Friday, August 5, 2011

Stopover at Teteto Beach

ROTA—Driving along the paved road from Songsong going to Sinapalo Village on Rota will give you a chance to enjoy many scenic spots that may hinder your trip if you are in a hurry, and this includes pristine beaches, lush jungles, historical sites, and more attractions packed into this small paradise of an island.
One of the island’s attractions that you should and could not miss is this long stretch of a usually deserted white, sandy beach called Teteto Beach Club, located about three and a half miles away from the Rota International Airport. I mean deserted in the sense that you will feel you have rented the whole beach for yourself when you go there. It could be because the island’s limited population just takes the beach for granted, and tourists have other activities and places to explore there, except for few minutes’ stopover.
The slight drizzle did not hamper me from stopping by one afternoon some months back to snap some photos. Contrary to what any photographer would have wanted to capture, there was no blue clouds and bright sun shining above. Instead, the weather was bleak and huge, angry waves crash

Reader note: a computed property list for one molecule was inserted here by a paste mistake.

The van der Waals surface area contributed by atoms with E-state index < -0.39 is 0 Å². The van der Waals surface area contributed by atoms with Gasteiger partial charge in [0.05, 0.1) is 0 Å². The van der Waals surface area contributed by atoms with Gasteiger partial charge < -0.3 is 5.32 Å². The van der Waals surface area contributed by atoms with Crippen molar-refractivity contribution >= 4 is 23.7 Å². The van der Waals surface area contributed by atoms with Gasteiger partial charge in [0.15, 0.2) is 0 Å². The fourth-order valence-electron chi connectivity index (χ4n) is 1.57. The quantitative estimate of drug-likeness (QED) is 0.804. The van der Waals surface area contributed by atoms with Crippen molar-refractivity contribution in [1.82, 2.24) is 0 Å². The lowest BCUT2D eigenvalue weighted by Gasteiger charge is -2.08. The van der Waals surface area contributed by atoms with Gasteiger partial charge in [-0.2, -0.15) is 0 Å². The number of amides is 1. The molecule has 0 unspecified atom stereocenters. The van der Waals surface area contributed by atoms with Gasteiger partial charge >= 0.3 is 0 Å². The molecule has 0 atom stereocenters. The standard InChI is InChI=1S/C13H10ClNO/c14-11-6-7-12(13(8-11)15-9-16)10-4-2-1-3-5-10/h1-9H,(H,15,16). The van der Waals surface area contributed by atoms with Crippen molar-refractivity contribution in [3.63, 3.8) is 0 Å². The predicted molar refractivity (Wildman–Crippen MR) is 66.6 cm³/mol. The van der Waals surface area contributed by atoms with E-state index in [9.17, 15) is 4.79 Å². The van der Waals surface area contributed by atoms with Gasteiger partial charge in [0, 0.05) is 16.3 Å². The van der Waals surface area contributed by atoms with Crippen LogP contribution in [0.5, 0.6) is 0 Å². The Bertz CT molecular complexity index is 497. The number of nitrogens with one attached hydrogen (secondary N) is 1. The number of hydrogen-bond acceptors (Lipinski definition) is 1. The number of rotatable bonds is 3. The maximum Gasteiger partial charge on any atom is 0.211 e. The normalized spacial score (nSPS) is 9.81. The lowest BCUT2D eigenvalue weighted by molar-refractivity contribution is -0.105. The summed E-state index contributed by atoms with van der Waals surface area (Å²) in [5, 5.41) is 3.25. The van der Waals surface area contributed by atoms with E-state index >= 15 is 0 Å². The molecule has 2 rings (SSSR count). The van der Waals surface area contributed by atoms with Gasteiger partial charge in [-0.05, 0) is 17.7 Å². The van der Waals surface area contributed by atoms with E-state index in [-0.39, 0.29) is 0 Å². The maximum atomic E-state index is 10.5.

Nobody was around, and I felt a little bit strange and apprehensive as I parked my rented car a few feet away from the sign board advertising the name of the beach but I decided to be brave and went out. The umbrellas used to shelter loungers were folded as nobody was using them, and I guess as a protection from being blown by the strong winds. I took quick snapshots as I tried to fight off the uncanny feeling that I was not alone and that someone or something was observing me. Scolding myself for entertaining such thoughts in broad daylight, I hurried back to the car and drove on.
On a bright sunny day, the Teteto Beach would have been a perfect spot to relax and unwind, stretch and read your favorite book, or sunbathe on the loungers.
The water at Teteto Beach looks shallow and safe, but I was told the current could be sometimes pretty strong.
Teteto Beach with its pristine shores is ideal for family picnics, for beach activities, for hanging out or for simply communing with nature.
I would have loved to capture one of the stunning sunsets over Teteto Beach from photos I’ve seen online posted by several photographers but my timing was not good because the weather was not cooperative, and I had to hurry to catch my flight back to Saipan. Maybe, next time.